The Farwell Building opened on Capitol Park on March 8, 1915. Named for Jesse Farwell, a man who made his fortune in real estate and shipping among other fields, the building was built for mixed office space use and was home to attorneys, dentists and other professionals.
It was designed by Harrie W. Bonnah of Bonnah and Chaffee and also featured elaborate ironwork by Russel Wheel and Foundry of Detroit. The eight-story square shaped brick building was designed in the Chicago Style of architecture. The interior design was done entirely by Louis Comfort Tiffany, and the brass and marble elevators were unequaled in the city. The vaulted dome of the lobby was inlaid with thousands of tiny Tiffany glass pieces. Each piece of Tiffany glass, or as Tiffany named it, favrile, was individually cut and polished. The sheen of the ceiling resulted from a backing of gold leaf. After a fire in the mid-1970s, the main Tiffany chandelier was stolen.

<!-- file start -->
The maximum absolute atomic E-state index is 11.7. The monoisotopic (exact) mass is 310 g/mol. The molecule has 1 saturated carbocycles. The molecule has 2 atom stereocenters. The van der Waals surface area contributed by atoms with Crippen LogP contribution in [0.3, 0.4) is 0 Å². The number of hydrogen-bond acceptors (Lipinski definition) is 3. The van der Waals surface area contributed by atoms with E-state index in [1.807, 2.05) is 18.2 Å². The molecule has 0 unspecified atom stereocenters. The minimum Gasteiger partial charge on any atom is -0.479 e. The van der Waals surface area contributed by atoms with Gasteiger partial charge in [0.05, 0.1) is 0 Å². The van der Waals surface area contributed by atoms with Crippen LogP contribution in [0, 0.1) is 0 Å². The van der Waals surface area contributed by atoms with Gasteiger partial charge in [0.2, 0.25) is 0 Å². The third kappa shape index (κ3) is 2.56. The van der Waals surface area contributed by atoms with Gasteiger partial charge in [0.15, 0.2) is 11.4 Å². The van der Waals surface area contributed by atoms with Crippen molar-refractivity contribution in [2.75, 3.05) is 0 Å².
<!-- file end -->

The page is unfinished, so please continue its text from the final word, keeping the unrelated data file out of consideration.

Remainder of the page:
The Farwell, like so many office spaces in Detroit, struggled to hold onto tenants, and it closed in 1984. It is a fairly unknown landmark among Detroit's buildings but one of its most beautiful and architecturally significant. It was added to the State Register of Historic Sites on July 26, 1974, and to the National Register of Historic Places two years later on April 30, 1976.